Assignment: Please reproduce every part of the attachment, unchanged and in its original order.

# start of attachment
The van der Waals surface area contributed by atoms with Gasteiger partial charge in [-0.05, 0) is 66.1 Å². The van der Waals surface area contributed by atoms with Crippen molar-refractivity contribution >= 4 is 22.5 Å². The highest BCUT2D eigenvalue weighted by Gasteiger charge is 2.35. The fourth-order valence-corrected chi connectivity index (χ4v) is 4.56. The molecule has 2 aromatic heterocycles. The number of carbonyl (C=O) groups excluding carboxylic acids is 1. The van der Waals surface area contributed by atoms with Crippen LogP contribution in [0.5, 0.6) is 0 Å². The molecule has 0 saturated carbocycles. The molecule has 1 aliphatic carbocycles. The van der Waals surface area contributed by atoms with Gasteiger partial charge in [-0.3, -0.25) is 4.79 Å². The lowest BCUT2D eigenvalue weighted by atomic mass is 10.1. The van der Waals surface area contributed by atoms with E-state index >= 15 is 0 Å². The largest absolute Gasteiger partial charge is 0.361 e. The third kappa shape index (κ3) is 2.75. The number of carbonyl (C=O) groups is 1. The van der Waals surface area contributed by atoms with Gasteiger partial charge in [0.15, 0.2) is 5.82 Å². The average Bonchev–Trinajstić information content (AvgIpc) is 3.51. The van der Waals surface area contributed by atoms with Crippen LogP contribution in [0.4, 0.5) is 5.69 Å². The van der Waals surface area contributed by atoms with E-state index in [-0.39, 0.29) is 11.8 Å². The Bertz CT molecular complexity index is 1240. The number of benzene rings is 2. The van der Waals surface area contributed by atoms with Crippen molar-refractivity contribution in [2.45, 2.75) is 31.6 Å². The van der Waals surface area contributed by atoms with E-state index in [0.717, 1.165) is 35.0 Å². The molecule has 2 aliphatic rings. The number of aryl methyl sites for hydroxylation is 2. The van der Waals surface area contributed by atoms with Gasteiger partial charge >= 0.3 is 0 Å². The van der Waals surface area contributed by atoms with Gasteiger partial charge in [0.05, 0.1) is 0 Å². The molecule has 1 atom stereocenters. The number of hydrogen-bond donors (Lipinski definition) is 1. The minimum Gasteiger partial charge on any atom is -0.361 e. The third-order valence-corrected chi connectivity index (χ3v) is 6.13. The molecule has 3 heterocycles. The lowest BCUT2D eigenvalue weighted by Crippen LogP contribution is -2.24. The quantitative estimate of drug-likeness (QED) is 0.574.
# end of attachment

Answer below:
The van der Waals surface area contributed by atoms with Gasteiger partial charge in [-0.05, 0) is 66.1 Å². The van der Waals surface area contributed by atoms with Crippen molar-refractivity contribution >= 4 is 22.5 Å². The highest BCUT2D eigenvalue weighted by Gasteiger charge is 2.35. The fourth-order valence-corrected chi connectivity index (χ4v) is 4.56. The molecule has 2 aromatic heterocycles. The number of carbonyl (C=O) groups excluding carboxylic acids is 1. The van der Waals surface area contributed by atoms with Crippen LogP contribution in [0.5, 0.6) is 0 Å². The molecule has 0 saturated carbocycles. The molecule has 1 aliphatic carbocycles. The van der Waals surface area contributed by atoms with Gasteiger partial charge in [-0.3, -0.25) is 4.79 Å². The lowest BCUT2D eigenvalue weighted by atomic mass is 10.1. The van der Waals surface area contributed by atoms with E-state index >= 15 is 0 Å². The largest absolute Gasteiger partial charge is 0.361 e. The third kappa shape index (κ3) is 2.75. The number of carbonyl (C=O) groups is 1. The van der Waals surface area contributed by atoms with Gasteiger partial charge in [0.15, 0.2) is 5.82 Å². The average Bonchev–Trinajstić information content (AvgIpc) is 3.51. The van der Waals surface area contributed by atoms with Crippen LogP contribution in [0.4, 0.5) is 5.69 Å². The van der Waals surface area contributed by atoms with E-state index in [-0.39, 0.29) is 11.8 Å². The Bertz CT molecular complexity index is 1240. The number of benzene rings is 2. The van der Waals surface area contributed by atoms with Crippen molar-refractivity contribution in [2.45, 2.75) is 31.6 Å². The van der Waals surface area contributed by atoms with E-state index in [0.717, 1.165) is 35.0 Å². The molecule has 2 aliphatic rings. The number of aryl methyl sites for hydroxylation is 2. The van der Waals surface area contributed by atoms with Gasteiger partial charge >= 0.3 is 0 Å². The van der Waals surface area contributed by atoms with Gasteiger partial charge in [0.05, 0.1) is 0 Å². The molecule has 1 atom stereocenters. The number of hydrogen-bond donors (Lipinski definition) is 1. The minimum Gasteiger partial charge on any atom is -0.361 e. The third-order valence-corrected chi connectivity index (χ3v) is 6.13. The molecule has 3 heterocycles. The lowest BCUT2D eigenvalue weighted by Crippen LogP contribution is -2.24. The quantitative estimate of drug-likeness (QED) is 0.574.